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Isaiah 19:16 In that day the Egyptians will become weaklings. They will shudder with fear at the uplifted hand that the Lord Almighty raises against them. 17 And the land of Judah will bring terror to the Egyptians; everyone to whom Judah is mentioned will be terrified, because of what the Lord Almighty is planning against them. 18 In that day five cities in Egypt will speak the language of Canaan and swear allegiance to the Lord Almighty. One of them will be called the City of the Sun.

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Isaiah 19:18 New International Version

In that day five cities in Egypt will speak the language of Canaan and swear allegiance to the LORD Almighty. One of them will be called the City of the Sun.

New American Standard Bible

On that day five cities in the land of Egypt will be speaking the language of Canaan and swearing allegiance to the LORD of armies; one will be called the City of Destruction.

It is a play on word:

עיר החרס   Ir-ha-kheres   city of the sun  
עיר החרם   Ir-ha-cheres   city of destruction

Isaiah prophesied that the City of the Sun in Egypt would be destroyed and converted.

Matthew Poole explains:

The city of the sun; or, as the Grecians call it, Heliopolis; which the Egyptians called On, Genesis 41:45; which was a very eminent city, and a chief seat of idolatry, being a city of priests, as Strabo reports; and therefore its conversion to the faith was more wonderful.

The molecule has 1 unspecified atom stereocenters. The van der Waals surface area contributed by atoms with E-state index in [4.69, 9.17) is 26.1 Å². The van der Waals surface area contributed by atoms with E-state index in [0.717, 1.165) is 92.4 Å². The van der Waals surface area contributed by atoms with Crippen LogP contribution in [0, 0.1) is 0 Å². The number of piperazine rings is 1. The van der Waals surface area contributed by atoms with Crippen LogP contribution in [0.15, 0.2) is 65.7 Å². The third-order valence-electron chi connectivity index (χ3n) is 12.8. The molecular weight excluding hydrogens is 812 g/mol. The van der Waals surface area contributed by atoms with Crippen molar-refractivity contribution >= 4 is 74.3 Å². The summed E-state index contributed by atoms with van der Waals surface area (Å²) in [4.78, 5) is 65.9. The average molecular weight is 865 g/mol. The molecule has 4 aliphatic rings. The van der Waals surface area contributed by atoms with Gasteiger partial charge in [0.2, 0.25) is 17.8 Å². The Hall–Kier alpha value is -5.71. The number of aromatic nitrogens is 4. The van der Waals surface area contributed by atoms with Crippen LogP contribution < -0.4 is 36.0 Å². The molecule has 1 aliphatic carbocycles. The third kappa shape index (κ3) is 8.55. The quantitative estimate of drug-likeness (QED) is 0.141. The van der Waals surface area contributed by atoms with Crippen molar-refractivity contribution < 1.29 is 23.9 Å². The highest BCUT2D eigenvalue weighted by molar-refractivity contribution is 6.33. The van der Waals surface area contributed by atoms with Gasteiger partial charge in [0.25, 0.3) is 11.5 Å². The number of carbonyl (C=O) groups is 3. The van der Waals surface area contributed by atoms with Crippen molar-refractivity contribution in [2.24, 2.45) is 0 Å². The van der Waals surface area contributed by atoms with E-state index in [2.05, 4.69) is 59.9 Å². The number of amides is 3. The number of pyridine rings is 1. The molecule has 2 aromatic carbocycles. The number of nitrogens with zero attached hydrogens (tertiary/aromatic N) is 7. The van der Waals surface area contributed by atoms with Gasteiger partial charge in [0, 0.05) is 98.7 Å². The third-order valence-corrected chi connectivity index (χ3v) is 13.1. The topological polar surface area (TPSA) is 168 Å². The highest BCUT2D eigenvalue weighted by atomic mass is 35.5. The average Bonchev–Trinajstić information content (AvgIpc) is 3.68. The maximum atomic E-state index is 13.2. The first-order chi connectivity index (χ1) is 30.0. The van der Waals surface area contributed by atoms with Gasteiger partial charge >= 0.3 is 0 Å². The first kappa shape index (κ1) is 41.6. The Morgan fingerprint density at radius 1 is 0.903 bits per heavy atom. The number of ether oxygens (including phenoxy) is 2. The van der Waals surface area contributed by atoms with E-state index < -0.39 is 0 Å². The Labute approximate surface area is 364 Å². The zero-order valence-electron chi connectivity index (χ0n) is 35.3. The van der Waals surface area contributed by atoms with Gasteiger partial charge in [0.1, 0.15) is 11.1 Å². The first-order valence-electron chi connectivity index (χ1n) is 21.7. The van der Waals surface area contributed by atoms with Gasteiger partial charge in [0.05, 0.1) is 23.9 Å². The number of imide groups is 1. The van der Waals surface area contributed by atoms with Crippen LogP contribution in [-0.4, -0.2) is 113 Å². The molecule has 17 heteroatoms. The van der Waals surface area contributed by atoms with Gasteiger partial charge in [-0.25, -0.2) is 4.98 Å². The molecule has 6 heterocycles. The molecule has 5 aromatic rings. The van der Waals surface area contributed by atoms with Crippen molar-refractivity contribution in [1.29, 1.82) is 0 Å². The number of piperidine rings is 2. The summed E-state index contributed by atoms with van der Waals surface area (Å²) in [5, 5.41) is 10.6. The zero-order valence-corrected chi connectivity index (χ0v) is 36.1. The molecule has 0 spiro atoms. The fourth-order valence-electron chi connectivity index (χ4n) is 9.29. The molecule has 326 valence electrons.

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Note the comments of Ellicott on Isa 19:18 -

The city of destruction.—There is probably something like a play on the name of the Egyptian city On, the Greek Heliopolis, the City of the Sun (Heb., Ir-ha-kheres), and the word which the prophet actually uses (Ir-ha-cheres), the “city of destruction.” The paronomasia, like in character to Ezekiel’s transformation of On into Aven, “nothingness,” or “vanity” (Ezekiel 30:17), or Hosea’s of Beth-el (“house of God”) into Bethaven (“ house of nothingness”) (Hosea 4:15), was intended to indicate the future demolition of the sun-idols, and is so interpreted in the Targum on this passage, “Bethshemesh (i.e., Heliopolis), whose future fate shall be destruction.” The word for destruction is cognate with the verb used of Gideon’s breaking down the image of Baal, in Judges 6:25; and in Jeremiah’s prophecy (Jeremiah 43:13), “He shall break the pillars in the house of the sun,” we may probably trace an allusive reference to Isaiah’s language. Other meanings, such as “city of rescue,” “city of protection,” “city of restoration,” have been suggested, but on inadequate grounds. The Vulg. gives civitas solis. The LXX. rendering, “city asedek,” apparently following a different reading of the Hebrew, and giving the meaning, “city of righteousness,” was probably connected historically with the erection of a Jewish temple at Leon-topolis by Onias IV., in the time of Ptolemy Philomêtor, which for some two centuries shared with the Temple at Jerusalem the homage of Egyptian Jews. Onias and his followers pointed to Isaiah’s words as giving a sanction to what their brethren in Palestine looked on as a rival and sacrilegious worship.

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